When Janet Yellen became president of the Federal Reserve Bank of San Francisco in June 2004, a massive real estate bubble was building in the vast nine-state area that it oversees.
Her staff alerted her that banks were overinvesting in speculative commercial real estate at a time when housing prices in the region were ballooning. But as chief regulator in the Federal Reserve’s largest district, Yellen conveyed two starkly different messages.
In public remarks across the Western region’s nine states, she downplayed risks that were building in the financial sector, reporting positive economic signs even as warning signals began to emerge.
Behind the scenes at the Fed, she contends that she and her staff were "pleading with Washington" to issue supervisory guidance that would enable bank examiners to take a tougher line on risky real estate lending.
Yellen, who was nominated earlier in October to be the next chair of the U.S. central bank, played a little-examined role at the Fed in expressing unease about what she dubbed the "600-pound gorilla" – her reference at a Fed meeting in June 2007 to the real estate bubble and signs it could turn into a bust. When the bust came it led directly to the financial crisis.
The difference between her public remarks and internal Fed role could draw scrutiny when the Senate Banking Committee holds a hearing on her nomination in mid-November.
Yellen declined to comment for this article when contacted through the Fed.
She certainly had a front row seat on the real estate bubble. Yellen’s region included three of the four states hardest hit by foreclosures – Nevada, Arizona and California. The same states also led the nation in the percentage of consumer bankruptcies.
Eight banks supervised by her team failed, the second-highest number among the Fed’s 12 regional banks. A big culprit was unchecked investments in real estate, including speculative land development loans.
But Yellen confronted the limits of quietly leaning on Washington for corrective action. As she later told a panel probing the roots of the crisis, she felt one Fed action – an advisory opinion in 2007 that asked banks to control commercial real estate lending – was worthless. One could "rip it up and throw it in the garbage can," she said. "It wasn’t a tool that was of any use to us in controlling this risk."
Yellen, 67, has been credited with seeing signs of the crisis before many other Fed officials. When she landed the regional Fed job after teaching at the University of California, Berkeley, housing prices were climbing to alarming levels.
In Los Angeles and San Diego, home prices more than doubled between the beginning of 2000 and when Yellen took on the job in the summer of 2004, according to Standard & Poor’s/Case-Shiller index data. In Las Vegas, they jumped 50 percent in the previous year alone. And in San Francisco, prices had risen nearly 40 percent since the dot-com crash of 2000-2001.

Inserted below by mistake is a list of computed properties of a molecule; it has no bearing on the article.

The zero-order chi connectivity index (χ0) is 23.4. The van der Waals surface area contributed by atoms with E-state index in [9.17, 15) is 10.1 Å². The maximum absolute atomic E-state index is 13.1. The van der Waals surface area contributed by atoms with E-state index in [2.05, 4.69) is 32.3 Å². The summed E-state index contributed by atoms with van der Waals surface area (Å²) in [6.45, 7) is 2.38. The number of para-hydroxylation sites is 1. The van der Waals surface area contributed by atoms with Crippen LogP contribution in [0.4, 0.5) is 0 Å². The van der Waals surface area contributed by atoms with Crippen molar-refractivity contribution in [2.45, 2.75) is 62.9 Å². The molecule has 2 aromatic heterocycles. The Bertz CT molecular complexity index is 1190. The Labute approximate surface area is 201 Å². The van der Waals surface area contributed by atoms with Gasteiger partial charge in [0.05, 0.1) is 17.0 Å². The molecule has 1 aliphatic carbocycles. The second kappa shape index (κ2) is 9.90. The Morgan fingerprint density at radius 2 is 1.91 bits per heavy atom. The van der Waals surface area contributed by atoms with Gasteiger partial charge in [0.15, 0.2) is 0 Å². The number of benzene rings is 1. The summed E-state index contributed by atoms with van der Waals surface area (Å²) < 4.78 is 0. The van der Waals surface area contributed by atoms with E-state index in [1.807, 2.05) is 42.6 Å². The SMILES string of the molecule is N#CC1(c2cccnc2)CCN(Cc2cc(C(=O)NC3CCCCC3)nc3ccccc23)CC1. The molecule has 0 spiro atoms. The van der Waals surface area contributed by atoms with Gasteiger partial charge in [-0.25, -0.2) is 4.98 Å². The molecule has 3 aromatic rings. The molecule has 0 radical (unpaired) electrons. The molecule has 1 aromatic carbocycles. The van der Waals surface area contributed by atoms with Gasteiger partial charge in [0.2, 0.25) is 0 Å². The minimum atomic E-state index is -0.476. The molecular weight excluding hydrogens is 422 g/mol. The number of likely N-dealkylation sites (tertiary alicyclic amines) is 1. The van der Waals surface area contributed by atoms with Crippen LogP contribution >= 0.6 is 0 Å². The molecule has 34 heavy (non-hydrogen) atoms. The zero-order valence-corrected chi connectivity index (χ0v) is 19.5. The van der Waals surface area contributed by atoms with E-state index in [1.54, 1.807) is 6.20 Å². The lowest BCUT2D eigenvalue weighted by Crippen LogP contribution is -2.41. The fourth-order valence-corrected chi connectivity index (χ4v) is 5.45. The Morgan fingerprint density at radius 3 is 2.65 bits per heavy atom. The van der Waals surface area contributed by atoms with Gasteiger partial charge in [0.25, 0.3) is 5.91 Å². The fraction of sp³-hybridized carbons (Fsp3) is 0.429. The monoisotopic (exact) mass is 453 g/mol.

The 54 banks under the San Francisco Fed’s supervision were leveraging too much of their capital in real estate, Yellen later observed.
The San Francisco Fed kept thick case files on the banks it supervised; she described reviewing a grocery cart full of records when she first came on the job. But regulatory policy was set by the central bank’s board in Washington, and the role of the regional Fed banks was to enforce it.
Yellen later told the financial crisis panel that in dealing with the Fed’s board, she privately urged clear guidance. "As worried as we were, we never simply went into banks and said, ‘We insist you’ve got to have a higher capital requirement.’ Did we have the power to do that? I think we felt we did not," she told the commission.
Stephen Hoffman, the officer in charge of bank supervision at the San Francisco Fed during Yellen’s tenure and now a managing director at consulting firm Promontory Financial Group, corroborated Yellen’s account.
"Was she going in and pounding on the table somewhere? No. But she was clearly making people aware that things were building and that there was a risk there, that if things went wrong there could have been significant challenges," he said.
The Fed did not issue an advisory to banks about commercial loans until January 2007 and it stopped short of a full-fledged order.
By then, recalled Bruce Norris, president of California real estate investment firm The Norris Group, some experts were questioning if regulators were asleep on the job. "Yellen had a lot of company," he told Reuters. "I just could never figure out why they weren’t more concerned until it was too late."
If a crisis was looming, Yellen gave little hint of it as she traveled around her district speaking to banking and business groups. She reassured audiences that there were nuanced but optimistic signs even as recession closed in.